South Bristol ARC Foundation Course by t0231232

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									South Bristol ARC                                                                      Foundation Course


South Bristol Amateur Radio Club
Practical Sessions

The practical sessions have to be completed and signed off by the Instructor before the exam can
be sat. It is therefore imperative that all students attend at the correct times and with the correct
equipment.

The practical sessions normally take around 2 evenings to complete, but this is dependent on the
number of students and the availability of equipment. You will undertake the assessments with an
instructor or tutor, who will sign off the achievement record required by the RSGB.

Tuning an FM and Data signal
(Syllabus 8e.1)

This exercise is usually completed using the clubs FT736 multi-mode 2m/70cm transceiver.

You should consult the band plan for the 2m band which formed part of lesson 7. From this you
should be able to identify the sections of the 2m band that is most likely to provide an FM voice
signal and a data signal. As a hint packet radio is a typical data signal.

Using the channel tuning knob (rather than the larger and more obvious continuous tuning knob)
adjust the frequency until an appropriate signal is received. Once a signal is located examine the
signal strength meter and report the signal strength to your tutor/instructor for confirmation.

VHF QSO
(Syllabus 8e.2, 8e.5)

This exercise is also undertaken using the clubs FT-736 multi-mode transceiver, as students you
are allowed to operate equipment under the supervision of other licence holders. In this case the
student will operate the clubs callsign (G4WAW). The exercise can be undertaken live with a
random QSO partner or through the use of a dummy load with a volunteer from the wider club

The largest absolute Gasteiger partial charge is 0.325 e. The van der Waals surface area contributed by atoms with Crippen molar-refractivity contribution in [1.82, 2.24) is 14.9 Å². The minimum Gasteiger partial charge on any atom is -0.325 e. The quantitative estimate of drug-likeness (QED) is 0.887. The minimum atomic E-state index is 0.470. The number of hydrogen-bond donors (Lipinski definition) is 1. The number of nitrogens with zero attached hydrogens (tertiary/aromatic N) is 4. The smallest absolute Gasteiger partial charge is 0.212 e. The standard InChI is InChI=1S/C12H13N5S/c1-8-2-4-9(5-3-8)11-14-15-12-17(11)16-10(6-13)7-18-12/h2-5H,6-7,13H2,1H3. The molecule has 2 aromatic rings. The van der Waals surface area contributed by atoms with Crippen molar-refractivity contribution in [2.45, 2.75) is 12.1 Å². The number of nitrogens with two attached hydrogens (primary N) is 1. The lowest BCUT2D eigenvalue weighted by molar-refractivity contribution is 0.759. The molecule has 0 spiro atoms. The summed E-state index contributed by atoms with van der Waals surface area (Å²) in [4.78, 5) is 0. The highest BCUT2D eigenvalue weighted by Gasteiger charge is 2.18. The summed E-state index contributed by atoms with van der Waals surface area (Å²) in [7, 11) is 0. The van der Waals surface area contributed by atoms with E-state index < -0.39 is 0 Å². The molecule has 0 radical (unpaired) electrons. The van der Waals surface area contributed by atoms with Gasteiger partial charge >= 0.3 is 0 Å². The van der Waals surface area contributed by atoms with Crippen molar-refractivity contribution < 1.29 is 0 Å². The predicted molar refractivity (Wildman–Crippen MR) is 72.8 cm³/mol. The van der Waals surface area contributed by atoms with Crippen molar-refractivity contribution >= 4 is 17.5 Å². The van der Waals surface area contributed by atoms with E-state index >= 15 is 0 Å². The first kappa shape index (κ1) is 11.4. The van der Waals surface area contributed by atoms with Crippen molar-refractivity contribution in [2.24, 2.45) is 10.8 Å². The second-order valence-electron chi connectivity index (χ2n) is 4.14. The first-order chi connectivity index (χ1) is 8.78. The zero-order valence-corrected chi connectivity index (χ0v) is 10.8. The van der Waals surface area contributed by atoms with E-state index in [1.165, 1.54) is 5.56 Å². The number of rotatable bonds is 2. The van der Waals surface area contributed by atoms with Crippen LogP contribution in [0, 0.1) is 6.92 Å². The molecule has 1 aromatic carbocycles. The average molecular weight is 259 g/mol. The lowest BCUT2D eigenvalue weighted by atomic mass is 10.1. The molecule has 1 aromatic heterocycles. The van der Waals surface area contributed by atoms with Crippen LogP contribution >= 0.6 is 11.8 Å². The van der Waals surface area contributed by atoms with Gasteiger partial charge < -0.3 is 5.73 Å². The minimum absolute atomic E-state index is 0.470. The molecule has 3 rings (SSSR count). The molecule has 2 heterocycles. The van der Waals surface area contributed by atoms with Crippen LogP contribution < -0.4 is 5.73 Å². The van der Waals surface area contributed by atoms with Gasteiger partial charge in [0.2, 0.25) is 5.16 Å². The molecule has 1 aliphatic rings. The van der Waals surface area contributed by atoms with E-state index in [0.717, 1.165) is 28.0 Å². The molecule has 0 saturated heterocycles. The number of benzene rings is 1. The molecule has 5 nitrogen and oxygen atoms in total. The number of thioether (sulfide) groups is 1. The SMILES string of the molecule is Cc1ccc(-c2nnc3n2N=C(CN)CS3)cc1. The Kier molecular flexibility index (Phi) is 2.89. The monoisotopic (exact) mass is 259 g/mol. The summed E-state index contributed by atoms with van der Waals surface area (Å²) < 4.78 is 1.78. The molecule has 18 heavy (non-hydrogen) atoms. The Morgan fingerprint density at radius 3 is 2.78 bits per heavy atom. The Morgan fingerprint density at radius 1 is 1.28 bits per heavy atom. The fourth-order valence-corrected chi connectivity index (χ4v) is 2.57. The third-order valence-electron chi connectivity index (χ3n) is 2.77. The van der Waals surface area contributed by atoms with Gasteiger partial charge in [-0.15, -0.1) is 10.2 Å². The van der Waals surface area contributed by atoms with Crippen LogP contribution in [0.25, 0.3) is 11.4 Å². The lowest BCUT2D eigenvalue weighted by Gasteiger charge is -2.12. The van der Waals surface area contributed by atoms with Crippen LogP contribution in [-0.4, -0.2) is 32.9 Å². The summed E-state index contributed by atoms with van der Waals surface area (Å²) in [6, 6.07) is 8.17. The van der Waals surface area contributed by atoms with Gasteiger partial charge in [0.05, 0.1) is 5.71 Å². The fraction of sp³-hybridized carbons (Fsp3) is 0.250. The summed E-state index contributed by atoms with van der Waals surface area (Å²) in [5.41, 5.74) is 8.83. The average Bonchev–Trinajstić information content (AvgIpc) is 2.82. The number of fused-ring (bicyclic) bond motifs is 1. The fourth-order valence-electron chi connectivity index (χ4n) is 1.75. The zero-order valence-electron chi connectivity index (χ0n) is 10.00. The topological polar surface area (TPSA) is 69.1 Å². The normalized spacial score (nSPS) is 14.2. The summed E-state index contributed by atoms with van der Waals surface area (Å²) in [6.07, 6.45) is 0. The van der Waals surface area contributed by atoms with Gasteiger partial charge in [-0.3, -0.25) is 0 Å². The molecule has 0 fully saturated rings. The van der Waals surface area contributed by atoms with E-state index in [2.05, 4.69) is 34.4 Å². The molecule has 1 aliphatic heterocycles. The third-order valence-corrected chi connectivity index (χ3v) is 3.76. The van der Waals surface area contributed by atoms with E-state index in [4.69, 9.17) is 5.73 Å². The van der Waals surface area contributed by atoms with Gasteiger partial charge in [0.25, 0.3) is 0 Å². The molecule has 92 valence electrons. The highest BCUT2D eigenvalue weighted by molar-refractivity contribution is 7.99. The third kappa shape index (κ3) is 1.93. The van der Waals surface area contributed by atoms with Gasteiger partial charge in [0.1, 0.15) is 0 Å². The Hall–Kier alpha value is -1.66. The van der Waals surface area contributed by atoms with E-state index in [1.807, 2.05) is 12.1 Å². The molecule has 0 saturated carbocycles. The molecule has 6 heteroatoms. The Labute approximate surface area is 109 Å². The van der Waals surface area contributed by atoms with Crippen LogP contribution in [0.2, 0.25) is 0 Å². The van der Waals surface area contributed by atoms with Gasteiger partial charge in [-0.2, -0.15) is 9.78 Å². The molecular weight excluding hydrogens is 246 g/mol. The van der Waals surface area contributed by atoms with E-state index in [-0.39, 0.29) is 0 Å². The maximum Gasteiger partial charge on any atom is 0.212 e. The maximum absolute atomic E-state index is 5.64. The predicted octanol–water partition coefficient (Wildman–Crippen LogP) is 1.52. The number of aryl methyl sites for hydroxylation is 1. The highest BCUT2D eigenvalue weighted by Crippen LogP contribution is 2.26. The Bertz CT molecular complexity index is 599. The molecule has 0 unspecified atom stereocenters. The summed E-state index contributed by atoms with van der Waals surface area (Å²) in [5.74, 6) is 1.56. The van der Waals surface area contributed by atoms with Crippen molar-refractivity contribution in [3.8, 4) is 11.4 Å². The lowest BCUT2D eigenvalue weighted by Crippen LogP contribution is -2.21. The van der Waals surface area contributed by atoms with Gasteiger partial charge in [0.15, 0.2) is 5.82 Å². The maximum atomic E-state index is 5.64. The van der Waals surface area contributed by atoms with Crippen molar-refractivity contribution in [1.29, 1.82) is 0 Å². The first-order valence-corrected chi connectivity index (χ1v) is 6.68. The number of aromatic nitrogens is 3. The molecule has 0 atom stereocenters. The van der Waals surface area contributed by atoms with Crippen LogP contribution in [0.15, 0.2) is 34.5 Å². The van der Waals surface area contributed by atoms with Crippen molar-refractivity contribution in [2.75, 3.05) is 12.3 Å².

membership.

In this exercise the student will initiate a CQ call on a calling channel and await a response. As
explained in Lesson 7 once contact is established the conversation will move off to another clear
frequency so as to leave the calling channel free for other users.

During the QSO the student should make use of the following controls: frequency, squelch and
audio gain (volume).

Set out below is a typical QSO. It is not intended that this should be treated as a prescriptive
script, particularly if the session is undertaken live on air, however by familiarising themselves with
the contents of this script students should be able to cope with subtle variations

The student, operating the club station G4WAW, will include the sections in RED.
The responding stations sections are in BLUE.
Elements in GREEN are dependant on the people involved and the conditions prevailing and will
potentially change from QSO to QSO.

G4WAW:              Is this frequency in use, G4WAW?

Wait, and if no response proceed with CQ call.

G4WAW:              CQ, CQ, CQ. This is G4WAW calling CQ two metres and standing by.




Practical Sessions – Ver 001 (120409)                                                         Page 1 of 6
South Bristol ARC                                                                          Foundation Course


Be ready to note the callsign of the replying station.

Stn:                G4WAW, this is [callsign]

G4WAW:              [callsign], this is G4WAW returning. Can we change frequency to 145.450MHz?

Stn:                G4WAW from [callsign], roger QSY to 145.450MHz.

Tune down to 145.450

G4WAW:              [callsign], this is G4WAW are you receiving? Over.

Stn:                G4WAW from [callsign], yes receiving. Over.

G4WAW:              [callsign] from G4WAW. Hello, thanks for replying, I’ll give you a signal report on
                    the next over. The name here is [students name and spell phonetically]. Over.

Be ready to note the operators name of the replying station.

Stn:                G4WAW from [callsign]. Nice to work you [students name]. My name is [operators
                    name and spell phonetically]

G4WAW:              [callsign] from G4WAW. OK [operators name] I have you readability [1 to 5
                    depending] and strength [1 to 9 from s-meter]. Over.

Stn:                G4WAW from [callsign]. Thank you for the report you are readability [1 to 5
                    depending], strength [1 to 9 depending], over.